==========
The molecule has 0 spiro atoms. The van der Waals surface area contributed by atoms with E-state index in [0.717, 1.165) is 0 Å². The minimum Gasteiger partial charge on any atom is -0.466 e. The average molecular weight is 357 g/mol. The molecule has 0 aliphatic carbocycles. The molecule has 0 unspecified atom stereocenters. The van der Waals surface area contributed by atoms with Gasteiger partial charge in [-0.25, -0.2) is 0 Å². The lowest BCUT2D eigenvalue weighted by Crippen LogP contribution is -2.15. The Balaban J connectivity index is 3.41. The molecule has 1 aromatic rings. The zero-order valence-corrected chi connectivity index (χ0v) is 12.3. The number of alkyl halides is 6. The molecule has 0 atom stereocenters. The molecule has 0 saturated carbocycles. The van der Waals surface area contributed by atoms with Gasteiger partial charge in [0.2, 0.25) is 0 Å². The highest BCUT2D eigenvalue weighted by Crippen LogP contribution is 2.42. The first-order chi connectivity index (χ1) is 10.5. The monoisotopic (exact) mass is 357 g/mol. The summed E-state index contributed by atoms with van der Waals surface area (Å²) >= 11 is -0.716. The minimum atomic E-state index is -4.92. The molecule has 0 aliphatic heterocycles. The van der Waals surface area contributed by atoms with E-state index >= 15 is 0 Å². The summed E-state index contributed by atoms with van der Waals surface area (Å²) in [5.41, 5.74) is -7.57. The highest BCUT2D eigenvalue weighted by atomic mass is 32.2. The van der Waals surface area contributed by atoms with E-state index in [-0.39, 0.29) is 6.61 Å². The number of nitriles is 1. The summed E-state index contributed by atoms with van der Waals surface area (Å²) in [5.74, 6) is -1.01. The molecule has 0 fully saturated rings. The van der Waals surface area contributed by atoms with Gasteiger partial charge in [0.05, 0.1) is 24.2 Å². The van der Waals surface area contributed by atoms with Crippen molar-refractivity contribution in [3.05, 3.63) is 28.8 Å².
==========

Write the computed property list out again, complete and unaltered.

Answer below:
The molecule has 0 spiro atoms. The van der Waals surface area contributed by atoms with E-state index in [0.717, 1.165) is 0 Å². The minimum Gasteiger partial charge on any atom is -0.466 e. The average molecular weight is 357 g/mol. The molecule has 0 aliphatic carbocycles. The molecule has 0 unspecified atom stereocenters. The van der Waals surface area contributed by atoms with Gasteiger partial charge in [-0.25, -0.2) is 0 Å². The lowest BCUT2D eigenvalue weighted by Crippen LogP contribution is -2.15. The Balaban J connectivity index is 3.41. The molecule has 1 aromatic rings. The zero-order valence-corrected chi connectivity index (χ0v) is 12.3. The number of alkyl halides is 6. The molecule has 0 atom stereocenters. The molecule has 0 saturated carbocycles. The van der Waals surface area contributed by atoms with Gasteiger partial charge in [0.2, 0.25) is 0 Å². The highest BCUT2D eigenvalue weighted by Crippen LogP contribution is 2.42. The first-order chi connectivity index (χ1) is 10.5. The monoisotopic (exact) mass is 357 g/mol. The summed E-state index contributed by atoms with van der Waals surface area (Å²) >= 11 is -0.716. The minimum atomic E-state index is -4.92. The molecule has 0 aliphatic heterocycles. The van der Waals surface area contributed by atoms with E-state index >= 15 is 0 Å². The summed E-state index contributed by atoms with van der Waals surface area (Å²) in [5.41, 5.74) is -7.57. The highest BCUT2D eigenvalue weighted by atomic mass is 32.2. The van der Waals surface area contributed by atoms with E-state index in [-0.39, 0.29) is 6.61 Å². The number of nitriles is 1. The summed E-state index contributed by atoms with van der Waals surface area (Å²) in [5.74, 6) is -1.01. The molecule has 0 fully saturated rings. The van der Waals surface area contributed by atoms with Gasteiger partial charge in [0.05, 0.1) is 24.2 Å². The van der Waals surface area contributed by atoms with Crippen molar-refractivity contribution in [3.05, 3.63) is 28.8 Å².